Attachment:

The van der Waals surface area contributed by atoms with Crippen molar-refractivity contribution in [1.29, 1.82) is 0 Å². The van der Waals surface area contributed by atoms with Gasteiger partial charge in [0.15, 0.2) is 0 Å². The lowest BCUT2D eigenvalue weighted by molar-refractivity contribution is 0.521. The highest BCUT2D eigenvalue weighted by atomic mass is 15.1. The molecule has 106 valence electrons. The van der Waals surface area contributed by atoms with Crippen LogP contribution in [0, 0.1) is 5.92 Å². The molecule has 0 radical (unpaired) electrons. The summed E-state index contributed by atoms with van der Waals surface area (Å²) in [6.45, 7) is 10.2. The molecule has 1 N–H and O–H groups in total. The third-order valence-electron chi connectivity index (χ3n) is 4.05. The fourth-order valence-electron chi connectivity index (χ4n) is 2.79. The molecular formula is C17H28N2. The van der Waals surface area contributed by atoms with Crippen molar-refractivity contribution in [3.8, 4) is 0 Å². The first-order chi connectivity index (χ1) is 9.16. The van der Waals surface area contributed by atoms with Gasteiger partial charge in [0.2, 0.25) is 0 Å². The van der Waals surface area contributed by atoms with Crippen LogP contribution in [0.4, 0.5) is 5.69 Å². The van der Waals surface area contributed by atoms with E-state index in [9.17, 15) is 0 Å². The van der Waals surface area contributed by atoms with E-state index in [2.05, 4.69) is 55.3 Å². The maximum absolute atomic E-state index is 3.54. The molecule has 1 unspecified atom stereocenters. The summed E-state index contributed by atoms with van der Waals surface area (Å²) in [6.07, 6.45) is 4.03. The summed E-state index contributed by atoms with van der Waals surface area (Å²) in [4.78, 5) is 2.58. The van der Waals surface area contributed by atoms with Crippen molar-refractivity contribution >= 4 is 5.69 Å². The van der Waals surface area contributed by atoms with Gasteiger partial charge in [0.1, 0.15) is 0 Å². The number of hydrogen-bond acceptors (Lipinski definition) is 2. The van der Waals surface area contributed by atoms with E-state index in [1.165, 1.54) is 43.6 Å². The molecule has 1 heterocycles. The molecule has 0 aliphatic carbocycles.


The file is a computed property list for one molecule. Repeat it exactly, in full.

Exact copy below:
The van der Waals surface area contributed by atoms with Crippen molar-refractivity contribution in [1.29, 1.82) is 0 Å². The van der Waals surface area contributed by atoms with Gasteiger partial charge in [0.15, 0.2) is 0 Å². The lowest BCUT2D eigenvalue weighted by molar-refractivity contribution is 0.521. The highest BCUT2D eigenvalue weighted by atomic mass is 15.1. The molecule has 106 valence electrons. The van der Waals surface area contributed by atoms with Crippen LogP contribution in [0, 0.1) is 5.92 Å². The molecule has 0 radical (unpaired) electrons. The summed E-state index contributed by atoms with van der Waals surface area (Å²) in [6.45, 7) is 10.2. The molecule has 1 N–H and O–H groups in total. The third-order valence-electron chi connectivity index (χ3n) is 4.05. The fourth-order valence-electron chi connectivity index (χ4n) is 2.79. The molecular formula is C17H28N2. The van der Waals surface area contributed by atoms with Crippen molar-refractivity contribution in [3.8, 4) is 0 Å². The first-order chi connectivity index (χ1) is 9.16. The van der Waals surface area contributed by atoms with Gasteiger partial charge in [0.2, 0.25) is 0 Å². The van der Waals surface area contributed by atoms with Crippen LogP contribution in [0.4, 0.5) is 5.69 Å². The van der Waals surface area contributed by atoms with E-state index in [9.17, 15) is 0 Å². The van der Waals surface area contributed by atoms with E-state index in [2.05, 4.69) is 55.3 Å². The maximum absolute atomic E-state index is 3.54. The molecule has 1 unspecified atom stereocenters. The summed E-state index contributed by atoms with van der Waals surface area (Å²) in [6.07, 6.45) is 4.03. The summed E-state index contributed by atoms with van der Waals surface area (Å²) in [4.78, 5) is 2.58. The van der Waals surface area contributed by atoms with Crippen molar-refractivity contribution >= 4 is 5.69 Å². The van der Waals surface area contributed by atoms with Gasteiger partial charge in [0.1, 0.15) is 0 Å². The number of hydrogen-bond acceptors (Lipinski definition) is 2. The van der Waals surface area contributed by atoms with E-state index in [1.165, 1.54) is 43.6 Å². The molecule has 1 heterocycles. The molecule has 0 aliphatic carbocycles.